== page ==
Photos of the plane appeared on unofficial military news websites and hobbyist blogs last week and were still viewable Wednesday.

The Global Times did not comment on the authenticity of the pictures, but since the government wields extensive control over state media, the report’s appearance and the fact that censors have not removed images from websites suggest a calculated move to leak the information into the public sphere”.

Now these grainy photo releases of a prototype coincided with US Defense Secretary Robert Gates discussions with President Hu Jintai. Forums for China’s military enthusiasts went positively orgasmic, and Western military experts got into panel discussion-wonk mode.

However, I am beginning to smell a rat here. Want to scare the competition to death. Organise a timely photo opportunity and let the pundits and Sino-observers do the rest. Show them a bit of tit, inflame the senses and their fear of China imaginations will do the rest.

Like the cyborgs on sedways during the Games, a hop, step and jump into the near future and your stealth fighter is a fully operational reality. You can do your own google work here, but here in tubbyland, citizens remain unconcerned.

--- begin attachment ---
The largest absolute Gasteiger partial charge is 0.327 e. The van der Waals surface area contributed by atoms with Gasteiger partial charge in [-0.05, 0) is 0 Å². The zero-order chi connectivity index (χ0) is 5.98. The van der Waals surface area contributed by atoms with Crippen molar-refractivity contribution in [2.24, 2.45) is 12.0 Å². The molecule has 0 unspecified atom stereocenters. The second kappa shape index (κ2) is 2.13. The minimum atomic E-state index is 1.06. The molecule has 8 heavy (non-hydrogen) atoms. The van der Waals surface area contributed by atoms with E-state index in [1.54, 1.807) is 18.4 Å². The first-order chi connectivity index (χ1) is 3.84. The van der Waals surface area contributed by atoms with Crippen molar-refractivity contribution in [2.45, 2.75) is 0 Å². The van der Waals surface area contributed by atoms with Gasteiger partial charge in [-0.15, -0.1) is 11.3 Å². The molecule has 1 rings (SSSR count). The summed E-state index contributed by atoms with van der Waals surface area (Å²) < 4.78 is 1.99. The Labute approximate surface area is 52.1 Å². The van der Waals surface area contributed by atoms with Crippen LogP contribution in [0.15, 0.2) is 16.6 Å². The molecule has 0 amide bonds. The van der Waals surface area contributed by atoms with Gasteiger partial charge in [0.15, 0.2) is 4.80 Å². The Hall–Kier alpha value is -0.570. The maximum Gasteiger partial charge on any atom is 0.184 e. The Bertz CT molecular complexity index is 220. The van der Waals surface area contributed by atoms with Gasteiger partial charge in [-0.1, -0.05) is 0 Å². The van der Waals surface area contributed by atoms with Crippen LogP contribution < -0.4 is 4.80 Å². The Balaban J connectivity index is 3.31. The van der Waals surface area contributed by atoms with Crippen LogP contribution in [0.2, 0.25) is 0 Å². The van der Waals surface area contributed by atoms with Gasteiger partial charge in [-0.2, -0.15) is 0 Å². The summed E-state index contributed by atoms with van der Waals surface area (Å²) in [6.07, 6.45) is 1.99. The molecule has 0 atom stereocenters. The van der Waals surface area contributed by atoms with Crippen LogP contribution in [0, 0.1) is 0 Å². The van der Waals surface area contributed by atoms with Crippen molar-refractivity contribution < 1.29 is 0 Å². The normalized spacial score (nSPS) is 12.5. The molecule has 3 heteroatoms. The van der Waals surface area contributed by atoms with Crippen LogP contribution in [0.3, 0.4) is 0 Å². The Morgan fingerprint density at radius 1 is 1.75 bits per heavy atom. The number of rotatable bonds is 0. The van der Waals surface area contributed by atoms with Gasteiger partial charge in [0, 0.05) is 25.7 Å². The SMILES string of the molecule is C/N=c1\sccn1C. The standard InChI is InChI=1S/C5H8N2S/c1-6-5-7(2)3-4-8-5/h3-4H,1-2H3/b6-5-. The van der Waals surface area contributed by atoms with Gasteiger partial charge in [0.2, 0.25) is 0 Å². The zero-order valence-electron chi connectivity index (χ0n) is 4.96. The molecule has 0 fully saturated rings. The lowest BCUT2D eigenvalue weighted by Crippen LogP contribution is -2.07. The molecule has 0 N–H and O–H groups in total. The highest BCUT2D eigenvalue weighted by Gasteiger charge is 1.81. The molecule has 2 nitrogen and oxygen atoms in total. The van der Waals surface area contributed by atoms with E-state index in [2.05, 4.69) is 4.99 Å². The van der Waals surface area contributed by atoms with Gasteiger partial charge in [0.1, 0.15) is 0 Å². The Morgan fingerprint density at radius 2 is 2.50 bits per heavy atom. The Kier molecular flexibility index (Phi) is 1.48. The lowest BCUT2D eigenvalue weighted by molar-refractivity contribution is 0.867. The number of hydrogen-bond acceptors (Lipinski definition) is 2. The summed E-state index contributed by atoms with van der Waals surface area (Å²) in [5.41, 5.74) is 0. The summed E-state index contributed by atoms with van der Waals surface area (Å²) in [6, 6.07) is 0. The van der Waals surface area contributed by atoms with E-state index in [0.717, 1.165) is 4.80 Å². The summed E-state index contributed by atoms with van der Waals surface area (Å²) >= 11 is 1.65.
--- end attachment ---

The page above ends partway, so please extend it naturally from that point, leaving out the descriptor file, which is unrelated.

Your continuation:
This hodge podge of flying components is probably a greater threat to its handlers and pilots than it is to any US carrier-based air power in the Pacific.

Think of the bragging and reality check provided by the HSC or even the Three Gorges.

In June KTs Military Affairs Desk discussed the appearance of China’s breakout in naval power projection into the Pacific HERE. In particular, we referenced David Axe’s highly detailed analysis of the aircraft carrier the Shi Lang HERE. Basically, Axe concluded this aircraft carrier was a piece of oversized floating JUNK, and Phil Radford in the Asia Times Online TODAY comes to the same conclusion, and also make the point that “… the ship could prove to be more of a diplomatic liability than a military asset”.

While The Diplomat contains numerous articles on recent developments in PRC naval and airpower, half of which are contrary to my sanguine position, think about this.

When Japan signed the instrument of surrender aboard the USS Missouri in Toyko Bay on Sept 2 1945, the fighter bomber flyover consisted of almost 2,000 aircraft. This concrete display of raw military power was the product of an integrated approach to the business of war….science, engineering, r @ d, personnel training, communications, logistical support and just about every other element entering into the war equation. And in subsequent decades, the US has continually drained the tax purse to feed its military industrial complex.

To think that China could GLF itself in this war business to be a match for the US in the Pacific in this, or in the next decade, is simply ludicrous. Grainy photos of a stealth fighter, the Shi Lang’s return to dock in Dalian after its ‘maiden” (sic) voyage (China Daily report), is just so much striptease titillation for an onanistic domestic audience.